Interactive astronomical exhibition

Experience the Universe! The ESO Supernova hosts an outstanding, modern and interactive astronomical exhibition, which is as entertaining as it is educational. Explore, touch, use real astronomical artefacts and conduct experiments to get an idea of what it means to be an astronomer, to work in science, and to discover the mysteries of the Universe.

The first permanent exhibition is called The Living Universe, and covers the topic of life in the Universe in the broadest sense. It connects visitors with topics that can seem very distant and abstract by focusing on the human–Universe connection, general astronomy, life in the Universe, and how we observe the Universe using ESO facilities. It is designed by Design und Mehr in collaboration with HITS gGmbH and ESO.

The 2200 m2 of exhibition space covers 13 different themes that focus on the human–Universe connection, life in the Universe, and how ESO facilities are used to observe the Universe. The themes are:

  1. Astronomy — What is astronomy?
  2. Earth, Moon & Sun — Why is the Earth special?
  3. The Solar System — Is the Earth Unique?
  4. Stars — How do stars form, live and die?
  5. Exoplanets — Are we alone?
  6. ESO — What is ESO?
  7. Discovery machines — What’s new at ESO’s big observatories?
  8. Technology — How do astronomers study starlight?
  9. ELT — What is the ELT?
  10. Galaxies — Is our Milky Way galaxy unique?
  11. Cosmology — Where did we come from, and where are we going?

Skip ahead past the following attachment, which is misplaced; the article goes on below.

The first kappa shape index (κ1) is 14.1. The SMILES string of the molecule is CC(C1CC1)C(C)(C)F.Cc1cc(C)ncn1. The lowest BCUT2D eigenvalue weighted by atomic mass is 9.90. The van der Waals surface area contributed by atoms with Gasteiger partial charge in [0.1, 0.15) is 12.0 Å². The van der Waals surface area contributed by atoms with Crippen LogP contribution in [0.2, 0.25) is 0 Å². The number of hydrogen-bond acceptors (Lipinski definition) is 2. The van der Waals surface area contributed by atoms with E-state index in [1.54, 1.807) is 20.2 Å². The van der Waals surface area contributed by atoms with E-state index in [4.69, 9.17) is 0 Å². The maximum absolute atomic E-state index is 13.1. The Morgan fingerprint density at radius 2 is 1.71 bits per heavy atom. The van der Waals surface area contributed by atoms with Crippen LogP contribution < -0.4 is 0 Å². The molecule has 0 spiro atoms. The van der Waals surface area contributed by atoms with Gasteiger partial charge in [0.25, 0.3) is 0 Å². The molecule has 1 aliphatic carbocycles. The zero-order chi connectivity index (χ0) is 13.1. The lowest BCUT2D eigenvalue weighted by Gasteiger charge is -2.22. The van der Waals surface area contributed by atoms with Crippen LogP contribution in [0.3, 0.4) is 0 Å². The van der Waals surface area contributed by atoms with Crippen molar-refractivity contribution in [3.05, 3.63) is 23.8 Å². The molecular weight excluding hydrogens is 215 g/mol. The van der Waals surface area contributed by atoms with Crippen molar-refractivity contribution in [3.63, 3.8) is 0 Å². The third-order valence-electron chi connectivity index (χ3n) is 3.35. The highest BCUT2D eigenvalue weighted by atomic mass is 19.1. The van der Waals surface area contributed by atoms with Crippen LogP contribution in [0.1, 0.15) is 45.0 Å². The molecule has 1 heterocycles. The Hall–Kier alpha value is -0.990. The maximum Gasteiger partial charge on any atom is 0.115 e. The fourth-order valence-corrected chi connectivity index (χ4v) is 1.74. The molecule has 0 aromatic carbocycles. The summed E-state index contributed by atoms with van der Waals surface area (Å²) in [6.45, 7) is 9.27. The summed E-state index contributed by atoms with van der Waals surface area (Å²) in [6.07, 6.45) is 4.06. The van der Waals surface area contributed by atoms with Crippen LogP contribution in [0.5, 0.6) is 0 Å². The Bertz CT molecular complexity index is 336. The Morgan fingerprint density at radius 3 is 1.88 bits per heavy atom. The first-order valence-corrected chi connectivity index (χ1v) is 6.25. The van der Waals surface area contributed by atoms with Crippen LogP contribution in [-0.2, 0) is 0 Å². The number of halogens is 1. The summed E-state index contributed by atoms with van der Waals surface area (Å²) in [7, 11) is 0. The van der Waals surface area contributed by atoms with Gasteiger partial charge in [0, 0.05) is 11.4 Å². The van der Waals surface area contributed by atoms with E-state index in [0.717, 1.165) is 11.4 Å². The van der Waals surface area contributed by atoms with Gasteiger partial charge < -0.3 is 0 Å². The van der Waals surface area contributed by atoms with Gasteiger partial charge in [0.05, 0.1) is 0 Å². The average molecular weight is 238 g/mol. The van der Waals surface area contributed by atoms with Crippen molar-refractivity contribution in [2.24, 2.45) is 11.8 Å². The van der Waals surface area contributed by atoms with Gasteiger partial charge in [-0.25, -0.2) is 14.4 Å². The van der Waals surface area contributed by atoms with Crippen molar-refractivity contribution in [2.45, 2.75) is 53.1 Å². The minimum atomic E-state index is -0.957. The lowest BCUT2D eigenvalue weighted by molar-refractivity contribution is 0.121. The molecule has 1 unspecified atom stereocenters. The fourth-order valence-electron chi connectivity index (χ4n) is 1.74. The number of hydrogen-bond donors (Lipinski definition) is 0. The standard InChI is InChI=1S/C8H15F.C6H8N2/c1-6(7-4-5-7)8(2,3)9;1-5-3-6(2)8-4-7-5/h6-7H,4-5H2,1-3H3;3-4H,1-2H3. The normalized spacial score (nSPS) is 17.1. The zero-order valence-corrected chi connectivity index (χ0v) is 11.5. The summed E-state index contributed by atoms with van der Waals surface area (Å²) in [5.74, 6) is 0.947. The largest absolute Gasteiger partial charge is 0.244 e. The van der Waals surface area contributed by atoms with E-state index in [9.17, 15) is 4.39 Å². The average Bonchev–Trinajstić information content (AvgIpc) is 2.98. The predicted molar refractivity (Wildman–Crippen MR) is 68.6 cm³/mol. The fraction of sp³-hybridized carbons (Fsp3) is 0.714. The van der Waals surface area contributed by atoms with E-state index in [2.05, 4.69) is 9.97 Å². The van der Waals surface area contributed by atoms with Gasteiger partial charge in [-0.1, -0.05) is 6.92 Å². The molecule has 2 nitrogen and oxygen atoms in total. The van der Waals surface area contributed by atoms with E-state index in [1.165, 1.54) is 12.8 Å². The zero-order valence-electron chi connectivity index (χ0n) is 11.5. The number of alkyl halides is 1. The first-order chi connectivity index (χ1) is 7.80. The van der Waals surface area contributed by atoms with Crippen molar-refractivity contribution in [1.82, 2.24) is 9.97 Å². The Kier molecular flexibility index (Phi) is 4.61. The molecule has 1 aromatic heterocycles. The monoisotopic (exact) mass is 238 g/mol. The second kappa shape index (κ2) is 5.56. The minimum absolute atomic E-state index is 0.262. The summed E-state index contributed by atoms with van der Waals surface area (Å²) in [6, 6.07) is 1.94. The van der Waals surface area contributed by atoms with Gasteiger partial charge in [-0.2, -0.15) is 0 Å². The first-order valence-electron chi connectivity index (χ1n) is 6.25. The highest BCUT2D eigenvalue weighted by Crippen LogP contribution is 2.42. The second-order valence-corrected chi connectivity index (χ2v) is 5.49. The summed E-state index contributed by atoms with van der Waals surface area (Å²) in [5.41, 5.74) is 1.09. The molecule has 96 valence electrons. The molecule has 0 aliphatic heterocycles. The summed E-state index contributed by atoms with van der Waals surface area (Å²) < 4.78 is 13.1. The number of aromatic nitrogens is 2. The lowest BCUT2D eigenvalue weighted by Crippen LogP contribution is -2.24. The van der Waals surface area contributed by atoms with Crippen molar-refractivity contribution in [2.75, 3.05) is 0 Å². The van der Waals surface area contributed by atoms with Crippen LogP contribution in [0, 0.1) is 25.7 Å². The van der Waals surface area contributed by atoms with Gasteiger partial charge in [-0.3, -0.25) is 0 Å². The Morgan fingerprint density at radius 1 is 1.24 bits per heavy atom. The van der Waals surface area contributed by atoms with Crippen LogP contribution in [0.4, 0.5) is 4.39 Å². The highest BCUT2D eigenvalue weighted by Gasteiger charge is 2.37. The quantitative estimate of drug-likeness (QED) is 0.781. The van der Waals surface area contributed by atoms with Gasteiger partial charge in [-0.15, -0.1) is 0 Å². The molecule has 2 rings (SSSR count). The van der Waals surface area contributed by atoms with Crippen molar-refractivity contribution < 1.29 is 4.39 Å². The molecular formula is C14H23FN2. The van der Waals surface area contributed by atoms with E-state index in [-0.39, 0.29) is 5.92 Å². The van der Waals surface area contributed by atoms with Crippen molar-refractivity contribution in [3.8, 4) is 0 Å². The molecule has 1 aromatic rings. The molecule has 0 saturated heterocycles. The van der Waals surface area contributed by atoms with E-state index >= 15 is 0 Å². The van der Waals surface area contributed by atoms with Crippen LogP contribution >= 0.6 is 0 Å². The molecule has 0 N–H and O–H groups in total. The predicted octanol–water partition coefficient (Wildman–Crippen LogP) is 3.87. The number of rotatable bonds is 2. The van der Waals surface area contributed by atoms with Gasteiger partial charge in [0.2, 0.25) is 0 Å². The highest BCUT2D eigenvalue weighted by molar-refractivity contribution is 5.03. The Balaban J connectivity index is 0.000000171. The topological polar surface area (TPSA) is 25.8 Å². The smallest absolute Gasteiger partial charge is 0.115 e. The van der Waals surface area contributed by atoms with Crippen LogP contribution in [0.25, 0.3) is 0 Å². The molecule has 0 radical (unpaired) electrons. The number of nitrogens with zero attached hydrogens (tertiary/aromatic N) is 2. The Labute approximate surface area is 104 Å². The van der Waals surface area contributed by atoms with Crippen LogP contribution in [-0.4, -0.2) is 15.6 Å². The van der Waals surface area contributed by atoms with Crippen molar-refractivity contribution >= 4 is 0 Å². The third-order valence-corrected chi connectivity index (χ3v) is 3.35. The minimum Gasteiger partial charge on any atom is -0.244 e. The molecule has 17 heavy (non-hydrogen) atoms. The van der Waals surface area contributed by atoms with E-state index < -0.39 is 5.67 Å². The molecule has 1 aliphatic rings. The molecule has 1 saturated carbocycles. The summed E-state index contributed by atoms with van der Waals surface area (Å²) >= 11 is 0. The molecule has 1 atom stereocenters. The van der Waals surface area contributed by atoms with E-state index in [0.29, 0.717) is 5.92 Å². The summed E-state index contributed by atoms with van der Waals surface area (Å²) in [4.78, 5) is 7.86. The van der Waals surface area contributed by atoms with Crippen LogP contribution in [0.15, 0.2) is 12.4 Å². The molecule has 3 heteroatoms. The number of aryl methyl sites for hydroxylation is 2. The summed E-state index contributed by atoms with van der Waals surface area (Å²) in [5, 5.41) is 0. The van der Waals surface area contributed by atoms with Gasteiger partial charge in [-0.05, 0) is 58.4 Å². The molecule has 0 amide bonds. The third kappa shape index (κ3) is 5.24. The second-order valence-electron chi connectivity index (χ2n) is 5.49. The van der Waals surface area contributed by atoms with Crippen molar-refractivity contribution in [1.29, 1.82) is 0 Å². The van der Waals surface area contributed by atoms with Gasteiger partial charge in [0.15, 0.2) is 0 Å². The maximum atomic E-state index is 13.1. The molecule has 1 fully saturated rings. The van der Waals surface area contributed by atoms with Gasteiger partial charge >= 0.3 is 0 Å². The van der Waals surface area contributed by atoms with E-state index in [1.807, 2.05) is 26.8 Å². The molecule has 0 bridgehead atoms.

12. Cosmic mysteries and threats — What are the great unknowns?
  13. Newsroom — What are the hot topics in astronomy?

Beginning at the entrance to the ESO Supernova, you will walk along a gently sloping 255-metre long path which takes you around the building — to the top and then back to the bottom — interacting with the exhibits of each theme as you go. Highlights include huge and beautiful wall prints of the cosmos, real astronomical artefacts, and a mock-up of the Atacama Desert — the home of ESO’s telescopes.

How long you stay is up to you — you can spend just 30 minutes on a quick walkthrough, or up to four hours on an in-depth study of all the exhibits. You could even make several visits, concentrating on a different part of the exhibition each time!

All information in the exhibition is available in English and German. Like the planetarium and the guided tours, the exhibition is free of charge! To explore the exhibition on your own, you do not need a booking, but just to get a free entrance ticket when you arrive.

 


Credit: ESO/P. Horálek

 


Credit: ESO/P. Horálek